While all Frederick County senior centers are closing due to the state of emergency enacted by Gov. Larry Hogan, Daybreak Adult Day Services will remain open amid the coronavirus outbreak.
Christina Forbes, program director, explained that Daybreak Adult Day Services is not a public senior center, but is instead a medical adult day center. Seniors who are enrolled in the programs are supported by the center, who often provide them with their midday meals and medications.
“It’s very much a social place, but there’s a big medical component to it,” Forbes explained.
Daybreak has, however, taken many precautions in protecting against coronavirus, following CDC and Maryland Health Department guidelines. They have banned any visitors from coming to the facilities, including volunteers and entertainers. They have also restricted families from dropping off in the front lobby.
Daybreak employees are also cleaning more aggressively than usual, placing an emphasis on washing hands and also washing wheelchair and cane handles before anyone enters. They are also cleaning the buses that drop program participants off and take them home at the end of the day.
Forbes wants to keep Daybreak open as long as possible because many of the seniors who use its facilities depend on it.
“They’re not coming out to play bingo and have fun, they have a need they can’t be home alone anymore, they’re not safe,” she said.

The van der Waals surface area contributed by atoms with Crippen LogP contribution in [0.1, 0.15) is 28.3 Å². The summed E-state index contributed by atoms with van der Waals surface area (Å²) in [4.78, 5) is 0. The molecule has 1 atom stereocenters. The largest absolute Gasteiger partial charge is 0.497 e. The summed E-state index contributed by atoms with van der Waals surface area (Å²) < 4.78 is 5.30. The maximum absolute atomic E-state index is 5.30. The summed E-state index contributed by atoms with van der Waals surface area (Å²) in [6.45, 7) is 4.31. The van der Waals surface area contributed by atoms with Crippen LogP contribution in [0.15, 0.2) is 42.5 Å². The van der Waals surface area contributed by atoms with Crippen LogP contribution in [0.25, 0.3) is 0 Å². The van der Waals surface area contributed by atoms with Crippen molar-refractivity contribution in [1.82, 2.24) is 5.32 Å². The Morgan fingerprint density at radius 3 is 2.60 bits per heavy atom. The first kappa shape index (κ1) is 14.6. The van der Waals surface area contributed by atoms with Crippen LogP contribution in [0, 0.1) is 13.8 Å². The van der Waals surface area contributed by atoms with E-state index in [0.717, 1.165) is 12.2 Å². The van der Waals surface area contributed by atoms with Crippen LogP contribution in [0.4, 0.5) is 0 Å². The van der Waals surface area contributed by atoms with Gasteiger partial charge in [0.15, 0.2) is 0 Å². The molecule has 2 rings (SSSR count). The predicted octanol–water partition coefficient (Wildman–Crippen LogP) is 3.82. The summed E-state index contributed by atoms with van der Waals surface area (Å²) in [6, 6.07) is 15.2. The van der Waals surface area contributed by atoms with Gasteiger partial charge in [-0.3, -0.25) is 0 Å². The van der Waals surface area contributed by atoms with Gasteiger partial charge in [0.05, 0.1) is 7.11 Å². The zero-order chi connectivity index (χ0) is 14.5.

A few of the seniors live alone, but many of them live with families who will need help in assisting their older relatives, especially while children are also home from school.
Forbes said that Daybreak is assessing new admissions into the program on a case-by-case basis. It is no longer taking applicants on a tour of the building; instead they are interviewed in a conference room.
Daybreak also requires all new applicants to have clearance by their doctor before they are admitted.
“So it’s a pretty extensive process for admission in normal times, but we’re just ramping it up even more now,” Forbes said.
Forbes and the rest of the Daybreak staff will continue to discuss new admissions into their programming, but for now, their priority is to stay open.
“So we really, really tried to create this cocoon, this bubble around the center, so the people who come here can keep coming. We want to stay open,” Forbes said. “We provide an important service to them and also the rest of the service we provide to their families. We want to continue doing that as long as we can.”